My path tracer

Show-off, reference material & tools.
chriso
Posts: 7
Joined: Mon Mar 19, 2012 2:10 am

My path tracer

Post by chriso » Mon Mar 19, 2012 2:24 am

I started work on a path tracer around 2 weeks ago, using Caustic's OpenRL to develop it and I thought I'd post a few demo shots!

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A cornell box test. I'm not convinced that my refraction code is entirely correct, especially because of the caustic.

And some sponza shots in (roughly) chronological order
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The first 3 images are a little off in terms of colour due to the lack of 'proper' gamma correction, and the illuminated lion in the last is deliberate (trying to make materials emissive)

It seems to need around 30spp to look mostly noise free (apart from particularly shady areas), and it takes ~10 seconds per spp per frame to render the images @ 1280x720. I don't handle reflection/specular surfaces at the moment, but I'll get round to adding it soon!

SonKim
Posts: 3
Joined: Sat Mar 03, 2012 3:31 pm

Re: My path tracer

Post by SonKim » Thu Mar 22, 2012 5:15 am

Pretty awesome for 2 weeks worth of work! Are you aiming for real-time path tracing for games?

chriso
Posts: 7
Joined: Mon Mar 19, 2012 2:10 am

Re: My path tracer

Post by chriso » Thu Mar 22, 2012 3:28 pm

Thanks. I'd like to manage real time some day, although OpenRL only runs on CPUs right now, which makes it a little difficult. When Caustic have some hardware on the market it will be a more attainable goal.

ingenious
Posts: 282
Joined: Mon Nov 28, 2011 11:11 pm
Location: London, UK
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Re: My path tracer

Post by ingenious » Thu Mar 22, 2012 7:20 pm

chriso wrote:When Caustic have some hardware on the market...
Yes, when? :D We haven't touched that subject in the new ompf yet ;)

chriso
Posts: 7
Joined: Mon Mar 19, 2012 2:10 am

Re: My path tracer

Post by chriso » Thu Jul 12, 2012 12:17 pm

I've been working on this a bit more recently.

First off, a 320x180 video of a cornell box at 1spp, 5-10fps:



And some more interesting stuff
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Sadly nowhere near real time (about 10 seconds per 1spp frame), but my code is fairly unoptimised at the moment.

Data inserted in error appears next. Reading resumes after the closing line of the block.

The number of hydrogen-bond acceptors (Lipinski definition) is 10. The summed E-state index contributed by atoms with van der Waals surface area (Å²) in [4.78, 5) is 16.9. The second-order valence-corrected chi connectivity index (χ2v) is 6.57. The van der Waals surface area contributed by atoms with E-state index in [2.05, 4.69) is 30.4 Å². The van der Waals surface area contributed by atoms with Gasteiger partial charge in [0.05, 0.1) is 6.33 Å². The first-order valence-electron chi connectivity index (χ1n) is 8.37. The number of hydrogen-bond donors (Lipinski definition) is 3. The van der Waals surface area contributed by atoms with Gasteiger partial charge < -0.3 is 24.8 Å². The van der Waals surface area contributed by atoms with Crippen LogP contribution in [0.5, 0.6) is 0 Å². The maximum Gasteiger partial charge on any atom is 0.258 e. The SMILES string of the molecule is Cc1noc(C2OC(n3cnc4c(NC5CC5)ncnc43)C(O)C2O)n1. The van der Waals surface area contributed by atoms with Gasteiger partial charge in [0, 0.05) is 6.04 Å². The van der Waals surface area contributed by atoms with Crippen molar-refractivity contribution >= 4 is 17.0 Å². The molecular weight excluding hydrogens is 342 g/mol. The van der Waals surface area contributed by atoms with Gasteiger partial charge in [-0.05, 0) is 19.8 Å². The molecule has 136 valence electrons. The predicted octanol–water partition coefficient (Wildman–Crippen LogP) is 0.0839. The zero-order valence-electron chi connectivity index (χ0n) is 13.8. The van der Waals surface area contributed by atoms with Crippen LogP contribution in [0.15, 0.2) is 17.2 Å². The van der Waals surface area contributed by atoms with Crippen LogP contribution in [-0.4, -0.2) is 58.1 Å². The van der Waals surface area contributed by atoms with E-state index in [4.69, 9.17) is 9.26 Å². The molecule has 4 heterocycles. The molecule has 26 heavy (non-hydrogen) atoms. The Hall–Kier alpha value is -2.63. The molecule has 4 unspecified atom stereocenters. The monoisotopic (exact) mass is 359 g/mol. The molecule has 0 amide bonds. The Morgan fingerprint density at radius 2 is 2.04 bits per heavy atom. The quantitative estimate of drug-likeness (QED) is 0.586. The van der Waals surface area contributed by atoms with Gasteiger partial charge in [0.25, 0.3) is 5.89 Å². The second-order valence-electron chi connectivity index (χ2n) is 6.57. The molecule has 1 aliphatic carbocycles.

spectral
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Joined: Wed Nov 30, 2011 2:27 pm
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Re: My path tracer

Post by spectral » Fri Jul 13, 2012 9:12 am

Hum,

Maybe it is me... but... it seems slow, on which hardware do you run it ?

chriso
Posts: 7
Joined: Mon Mar 19, 2012 2:10 am

Re: My path tracer

Post by chriso » Fri Jul 13, 2012 9:33 am

It is running on an i7 920, no GPU acceleration at all.

spectral
Posts: 382
Joined: Wed Nov 30, 2011 2:27 pm
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Re: My path tracer

Post by spectral » Fri Jul 13, 2012 7:35 pm

I see...

I don't know caustic... but I was thinking it use GLSL and was running on the GPU through openGL only :-P

sirpalee
Posts: 22
Joined: Mon Nov 28, 2011 3:23 pm
Location: Madrid

Re: My path tracer

Post by sirpalee » Tue Jul 24, 2012 5:25 pm

What are your experiences with openRL? I always wanted to take a look at their SDK, but never had the time for that.

How easy to use? What about shader networking? Out of core data access?

chriso
Posts: 7
Joined: Mon Mar 19, 2012 2:10 am

Re: My path tracer

Post by chriso » Wed Jul 25, 2012 4:25 pm

sirpalee wrote:What are your experiences with openRL? I always wanted to take a look at their SDK, but never had the time for that.

How easy to use? What about shader networking? Out of core data access?
I've found OpenRL very easy to use. You submit the geometry using a very similar API to OpenGL, define some shaders and make a call to render. You get back a framebuffer (or several).

There are 3 types of shader: Vertex (self explanatory), Frame and Ray.

Frame Shaders are executed once per pixel in the output framebuffer - this is where you generate your eye rays (along with lens effects/ MSAA)
Ray Shaders are executed when a ray hits an object. Each primitive has a ray shader associated with it. The shader is called with information about the intersection point, along with the uniforms for that primitive. From here you can accumulate to the framebuffer for the current pixel and emit more rays in whichever direction you want. I'm not sure how well shader networking maps on to OpenRL - you can write functions to do whatever you want in the shader code, and call different functions in the shader depending on the properties of the primitive the ray hit, which I guess provides the same functionality as the shader network.

As for data access, you just submit the geometry and OpenRL handles all of the memory etc. I haven't tried rendering any truly huge scenes yet - the courtyard scene uses about 1.5GB of RAM on my machine while running.

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